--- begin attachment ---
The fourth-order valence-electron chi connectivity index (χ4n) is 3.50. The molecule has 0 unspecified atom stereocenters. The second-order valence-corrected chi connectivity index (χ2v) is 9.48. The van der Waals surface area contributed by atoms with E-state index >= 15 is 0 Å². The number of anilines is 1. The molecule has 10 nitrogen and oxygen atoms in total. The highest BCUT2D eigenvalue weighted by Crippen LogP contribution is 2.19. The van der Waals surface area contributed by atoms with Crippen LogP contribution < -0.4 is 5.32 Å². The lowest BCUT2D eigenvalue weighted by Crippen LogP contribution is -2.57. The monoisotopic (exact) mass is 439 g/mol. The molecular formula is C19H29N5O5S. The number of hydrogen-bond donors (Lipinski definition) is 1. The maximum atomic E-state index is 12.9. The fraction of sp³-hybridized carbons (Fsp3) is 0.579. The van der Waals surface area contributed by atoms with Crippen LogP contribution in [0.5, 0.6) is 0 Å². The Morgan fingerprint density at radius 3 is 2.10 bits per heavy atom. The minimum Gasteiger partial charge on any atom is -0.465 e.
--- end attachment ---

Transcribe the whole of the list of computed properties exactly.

The fourth-order valence-electron chi connectivity index (χ4n) is 3.50. The molecule has 0 unspecified atom stereocenters. The second-order valence-corrected chi connectivity index (χ2v) is 9.48. The van der Waals surface area contributed by atoms with E-state index >= 15 is 0 Å². The number of anilines is 1. The molecule has 10 nitrogen and oxygen atoms in total. The highest BCUT2D eigenvalue weighted by Crippen LogP contribution is 2.19. The van der Waals surface area contributed by atoms with Crippen LogP contribution < -0.4 is 5.32 Å². The lowest BCUT2D eigenvalue weighted by Crippen LogP contribution is -2.57. The monoisotopic (exact) mass is 439 g/mol. The molecular formula is C19H29N5O5S. The number of hydrogen-bond donors (Lipinski definition) is 1. The maximum atomic E-state index is 12.9. The fraction of sp³-hybridized carbons (Fsp3) is 0.579. The van der Waals surface area contributed by atoms with Crippen LogP contribution in [0.5, 0.6) is 0 Å². The Morgan fingerprint density at radius 3 is 2.10 bits per heavy atom. The minimum Gasteiger partial charge on any atom is -0.465 e.